Snow telling what this winter holds
As the last of the leaves fall and the days and nights turn colder and occasionally wetter, thoughts for many Roaring Fork Valley residents and visitors turn to ski slopes packed with powder and perfect corduroy groomers. Others would just as soon see milder winter temperatures and not so much snow, especially in the lower elevations.
But making winter snowfall predictions can be a bit of a wildcard for the Central Rocky Mountains, a region that’s often stuck in the middle with whichever dominant weather pattern takes shape heading into the winter months.
The latest U.S. Winter Outlook from NOAA’s Climate Prediction Center shows a short-lived and rather weak La Niña pattern potentially emerging for a second straight year.
La Niña is when the water surface temperatures in the eastern equatorial Pacific Ocean are colder than normal, which tends to favor colder temperatures and more precipitation across the northern tier of the United States and drier conditions across the south.
The opposite, called El Niño, is when those ocean surface temperatures are warmer than normal. That tends to produce more precipitation across the southern tier of the U.S. and temperatures more supportive of heavy snows in the Rocky Mountains.
“If La Niña conditions develop, we predict it will be weak and potentially short-lived, but it could still shape the character of the upcoming winter,” Mike Halpert, deputy director of NOAA’s Climate Prediction Center, said in the Oct. 19 Winter Outlook report.
For central Colorado, whether it’s a La Niña year or an El Niño year, the dividing line between those two tiers often gets drawn in a swath from the Interstate 70 corridor on the north to the Elk Mountains on the south, placing Glenwood Springs, Aspen/Snowmass, Vail and other central mountain ski resorts smack dab in the middle.
The big wildcard for Colorado comes down to other influences related to the jet stream that are more difficult to predict more than one or two weeks before they occur, but have everything to do with the way winter storms track.
“Wildcard is a good way of putting it,” said Jim Pringle, a meteorologist with the National Weather Service in Grand Junction, echoing the term used by colleague Megan Stackhouse just last month in describing the El Niño conditions that appeared to be shaping up at that point in time.
Just how that storm-tracking flow sets up is anyone’s guess.
An Arctic Oscillation influences the number of arctic air masses that penetrate into the south, while the Madden-Julian Oscillation affects the number of heavy rain events along the West Coast that can translate to big snowstorms when they hit the Rockies.
“Each year, even with La Niña, it can be significantly different,” Pringle said. “It just depends on where that jet stream sets up when the storms come through.”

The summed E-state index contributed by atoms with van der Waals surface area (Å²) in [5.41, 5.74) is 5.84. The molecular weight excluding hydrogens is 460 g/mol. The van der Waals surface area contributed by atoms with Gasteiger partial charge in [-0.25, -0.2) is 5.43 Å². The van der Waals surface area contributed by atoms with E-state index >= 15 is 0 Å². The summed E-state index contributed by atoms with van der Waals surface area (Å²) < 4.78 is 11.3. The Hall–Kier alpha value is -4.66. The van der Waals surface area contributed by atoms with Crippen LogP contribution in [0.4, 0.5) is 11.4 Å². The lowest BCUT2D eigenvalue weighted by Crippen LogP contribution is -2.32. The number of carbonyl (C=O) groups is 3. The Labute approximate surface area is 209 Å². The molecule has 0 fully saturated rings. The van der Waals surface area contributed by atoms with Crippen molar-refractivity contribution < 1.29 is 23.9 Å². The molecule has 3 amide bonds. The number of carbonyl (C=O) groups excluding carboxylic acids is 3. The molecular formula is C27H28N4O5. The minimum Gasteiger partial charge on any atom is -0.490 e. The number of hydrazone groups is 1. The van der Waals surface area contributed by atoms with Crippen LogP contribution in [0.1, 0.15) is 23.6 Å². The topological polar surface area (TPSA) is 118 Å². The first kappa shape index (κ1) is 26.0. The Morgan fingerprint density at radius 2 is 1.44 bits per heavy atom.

A similar winter forecast emerged last year, leading to predictions of greater-than-normal snowpack in the northern reaches of Colorado, and normal to below-normal snowfall in the southern mountains.
“What we had were precipitation totals that were a little reversed from what you would expect in a moderate to long-term La Niña pattern,” Pringle said.
Last winter, most of the mountains north of I-70 had anywhere from 75 percent to 100 percent of normal snowpack, while the mountains south of I-70 received had snowpack levels well above average.
So, it ended up being a decent season as far as getting enough snow with a good moisture level, Pringle said. That also translated to full reservoirs in the spring and less-severe drought conditions during the summer.
Historically, weak La Niña years have produced mixed snowfall results. In 2010-11, for instance, the central and northern mountains ended up with a whopping 110 to 200 percent of normal snowpack, while the southern mountains saw only 60-90 percent of normal snowpack, Pringle noted.
The winter of 2008-09 was similar to last winter, he said, but the La Niña winter of 2000-01 was the complete opposite, where the northern and central mountains only saw 50 to 85 percent of normal snowpack, and the southern mountains ranged from 90 to 120 percent.
“The last five episodes of a weak La Niña did tend to favor northern Colorado in terms of snowfall, but a slight shift in the jet stream flow can make all the difference in the world for places like Glenwood Springs and Aspen,” Pringle said. “If it’s anything like we saw last year, most of the mountain areas will have at least normal or slightly above normal snowpack.”
With the La Niña pattern, the entire middle part of the United States falls into an “equal chance” category, “meaning an equal chance for above-, near- or below-normal temperatures and/or precipitation because there is not a strong enough climate signal in these areas to shift the odds,” according to the NOAA Winter Outlook.
“Despite the outlook favoring above-average precipitation this winter, drought is likely to persist in parts of the northern plains, although improvement is anticipated farther west,” it predicts. “Elsewhere, drought could develop across scattered areas of the South, mainly in regions that missed the rainfall associated with the active 2017 hurricane season.”
NOAA’s seasonal outlooks give the likelihood of temperatures and precipitation compared to averages, but do not project seasonal snowfall accumulations.
“While the last two winters featured above-average temperatures over much of the nation, significant snowstorms still impacted different parts of the country,” Halpert said in the report. “Snow forecasts are generally not predictable more than a week in advance because they depend upon the strength and track of winter storms.”
The U.S. Winter Outlook will be updated on Nov. 16.